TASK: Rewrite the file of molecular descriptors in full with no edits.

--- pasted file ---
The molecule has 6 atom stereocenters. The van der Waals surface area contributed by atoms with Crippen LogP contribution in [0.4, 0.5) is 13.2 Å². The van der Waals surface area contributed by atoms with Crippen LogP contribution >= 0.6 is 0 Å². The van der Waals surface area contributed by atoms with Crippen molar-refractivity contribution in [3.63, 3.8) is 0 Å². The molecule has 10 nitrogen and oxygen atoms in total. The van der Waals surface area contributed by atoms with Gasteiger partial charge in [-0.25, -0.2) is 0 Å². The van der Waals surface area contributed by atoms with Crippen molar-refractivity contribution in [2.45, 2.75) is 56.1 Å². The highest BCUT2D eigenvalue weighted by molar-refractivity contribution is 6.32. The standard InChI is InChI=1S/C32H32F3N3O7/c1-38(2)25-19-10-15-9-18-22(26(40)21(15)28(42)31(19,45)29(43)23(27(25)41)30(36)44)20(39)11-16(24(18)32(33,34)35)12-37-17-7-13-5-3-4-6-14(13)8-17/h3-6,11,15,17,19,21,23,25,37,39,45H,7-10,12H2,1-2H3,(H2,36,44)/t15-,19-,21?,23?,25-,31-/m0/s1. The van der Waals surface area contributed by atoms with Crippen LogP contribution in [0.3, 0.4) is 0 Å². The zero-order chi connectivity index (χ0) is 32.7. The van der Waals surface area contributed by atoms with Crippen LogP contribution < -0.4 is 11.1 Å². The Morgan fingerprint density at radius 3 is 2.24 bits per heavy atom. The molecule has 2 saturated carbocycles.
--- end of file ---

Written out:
The molecule has 6 atom stereocenters. The van der Waals surface area contributed by atoms with Crippen LogP contribution in [0.4, 0.5) is 13.2 Å². The van der Waals surface area contributed by atoms with Crippen LogP contribution >= 0.6 is 0 Å². The van der Waals surface area contributed by atoms with Crippen molar-refractivity contribution in [3.63, 3.8) is 0 Å². The molecule has 10 nitrogen and oxygen atoms in total. The van der Waals surface area contributed by atoms with Gasteiger partial charge in [-0.25, -0.2) is 0 Å². The van der Waals surface area contributed by atoms with Crippen molar-refractivity contribution in [2.45, 2.75) is 56.1 Å². The highest BCUT2D eigenvalue weighted by molar-refractivity contribution is 6.32. The standard InChI is InChI=1S/C32H32F3N3O7/c1-38(2)25-19-10-15-9-18-22(26(40)21(15)28(42)31(19,45)29(43)23(27(25)41)30(36)44)20(39)11-16(24(18)32(33,34)35)12-37-17-7-13-5-3-4-6-14(13)8-17/h3-6,11,15,17,19,21,23,25,37,39,45H,7-10,12H2,1-2H3,(H2,36,44)/t15-,19-,21?,23?,25-,31-/m0/s1. The van der Waals surface area contributed by atoms with Crippen LogP contribution in [0.3, 0.4) is 0 Å². The zero-order chi connectivity index (χ0) is 32.7. The van der Waals surface area contributed by atoms with Crippen LogP contribution < -0.4 is 11.1 Å². The Morgan fingerprint density at radius 3 is 2.24 bits per heavy atom. The molecule has 2 saturated carbocycles.